An example is the neutral helium atom, which has two bound electrons, both of which can occupy the lowest-energy (1s) states by acquiring opposite spin; as spin is part of the quantum state of the electron, the two electrons are in different quantum states and do not violate the Pauli principle. However, the spin can take only two different values (eigenvalues). In a lithium atom, with three bound electrons, the third electron cannot reside in a 1s state and must occupy one of the higher-energy 2s states instead. Similarly, successively larger elements must have shells of successively higher energy. The chemical properties of an element largely depend on the number of electrons in the outermost shell; atoms with different numbers of occupied electron shells but the same number of electrons in the outermost shell have similar properties, which gives rise to the periodic table of the elements.: 214–218
To test the Pauli exclusion principle for the He atom, Gordon Drake carried out very precise calculations for hypothetical states of the He atom that violate it, which are called paronic states. Later, K. Deilamian et al. used an atomic beam spectrometer to search for the paronic state 1s2s 1S0 calculated by Drake. The search was unsuccessful and showed that the statistical weight of this paronic state has an upper limit of 5×10−6. (The exclusion principle implies a weight of zero.)
In conductors and semiconductors, there are very large numbers of molecular orbitals which effectively form a continuous band structure of energy levels. In strong conductors (metals) electrons are so degenerate that they cannot even contribute much to the thermal capacity of a metal.: 133–147 Many mechanical, electrical, magnetic, optical and chemical properties of solids are the direct consequence of Pauli exclusion.
The stability of each electron state in an atom is described by the quantum theory of the atom, which shows that close approach of an electron to the nucleus necessarily increases the electron's kinetic energy, an application of the uncertainty principle of Heisenberg. However, stability of large systems with many electrons and many nucleons is a different question, and requires the Pauli exclusion principle.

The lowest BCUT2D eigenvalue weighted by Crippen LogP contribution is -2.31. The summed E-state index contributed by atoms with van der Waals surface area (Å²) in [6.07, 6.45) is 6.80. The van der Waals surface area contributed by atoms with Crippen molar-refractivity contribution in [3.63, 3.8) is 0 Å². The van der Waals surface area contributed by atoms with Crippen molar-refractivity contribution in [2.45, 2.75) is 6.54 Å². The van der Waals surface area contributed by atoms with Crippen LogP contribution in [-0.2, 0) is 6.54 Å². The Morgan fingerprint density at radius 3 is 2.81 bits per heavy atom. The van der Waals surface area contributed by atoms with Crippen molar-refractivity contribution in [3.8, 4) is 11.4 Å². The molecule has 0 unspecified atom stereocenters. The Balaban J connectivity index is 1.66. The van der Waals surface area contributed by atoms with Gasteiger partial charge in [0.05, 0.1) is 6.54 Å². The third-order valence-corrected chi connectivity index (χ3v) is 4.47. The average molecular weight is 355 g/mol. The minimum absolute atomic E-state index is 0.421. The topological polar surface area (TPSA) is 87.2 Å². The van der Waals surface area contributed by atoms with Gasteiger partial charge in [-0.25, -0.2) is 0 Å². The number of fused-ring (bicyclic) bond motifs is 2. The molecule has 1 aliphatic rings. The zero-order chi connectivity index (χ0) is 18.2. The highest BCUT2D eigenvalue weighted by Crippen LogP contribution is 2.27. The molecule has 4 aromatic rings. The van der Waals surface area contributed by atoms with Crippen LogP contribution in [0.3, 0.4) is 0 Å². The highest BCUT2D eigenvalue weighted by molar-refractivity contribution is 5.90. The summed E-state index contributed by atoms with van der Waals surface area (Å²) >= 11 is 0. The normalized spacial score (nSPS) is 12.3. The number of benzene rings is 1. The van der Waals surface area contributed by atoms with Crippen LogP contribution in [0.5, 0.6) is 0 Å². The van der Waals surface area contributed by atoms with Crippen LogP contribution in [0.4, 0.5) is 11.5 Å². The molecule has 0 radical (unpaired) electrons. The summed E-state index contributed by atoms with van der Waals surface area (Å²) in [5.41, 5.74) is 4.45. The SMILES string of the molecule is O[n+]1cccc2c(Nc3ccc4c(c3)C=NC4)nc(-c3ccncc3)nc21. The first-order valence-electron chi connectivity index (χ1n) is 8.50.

It has been shown that the Pauli exclusion principle is responsible for the fact that ordinary bulk matter is stable and occupies volume. This suggestion was first made in 1931 by Paul Ehrenfest, who pointed out that the electrons of each atom cannot all fall into the lowest-energy orbital and must occupy successively larger shells. Atoms, therefore, occupy a volume and cannot be squeezed too closely together.
A more rigorous proof was provided in 1967 by Freeman Dyson and Andrew Lenard (de), who considered the balance of attractive (electron–nuclear) and repulsive (electron–electron and nuclear–nuclear) forces and showed that ordinary matter would collapse and occupy a much smaller volume without the Pauli principle.
The consequence of the Pauli principle here is that electrons of the same spin are kept apart by a repulsive exchange interaction, which is a short-range effect, acting simultaneously with the long-range electrostatic or Coulombic force. This effect is partly responsible for the everyday observation in the macroscopic world that two solid objects cannot be in the same place at the same time.
Dyson and Lenard did not consider the extreme magnetic or gravitational forces that occur in some astronomical objects. In 1995 Elliott Lieb and coworkers showed that the Pauli principle still leads to stability in intense magnetic fields such as in neutron stars, although at a much higher density than in ordinary matter. It is a consequence of general relativity that, in sufficiently intense gravitational fields, matter collapses to form a black hole.
Astronomy provides a spectacular demonstration of the effect of the Pauli principle, in the form of white dwarf and neutron stars. In both bodies, the atomic structure is disrupted by extreme pressure, but the stars are held in hydrostatic equilibrium by degeneracy pressure, also known as Fermi pressure. This exotic form of matter is known as degenerate matter. The immense gravitational force of a star's mass is normally held in equilibrium by thermal pressure caused by heat produced in thermonuclear fusion in the star's core. In white dwarfs, which do not undergo nuclear fusion, an opposing force to gravity is provided by electron degeneracy pressure. In neutron stars, subject to even stronger gravitational forces, electrons have merged with protons to form neutrons. Neutrons are capable of producing an even higher degeneracy pressure, neutron degeneracy pressure, albeit over a shorter range. This can stabilize neutron stars from further collapse, but at a smaller size and higher density than a white dwarf. Neutron stars are the most "rigid" objects known; their Young modulus (or more accurately, bulk modulus) is 20 orders of magnitude larger than that of diamond. However, even this enormous rigidity can be overcome by the gravitational field of a neutron star mass exceeding the Tolman–Oppenheimer–Volkoff limit, leading to the formation of a black hole.: 286–287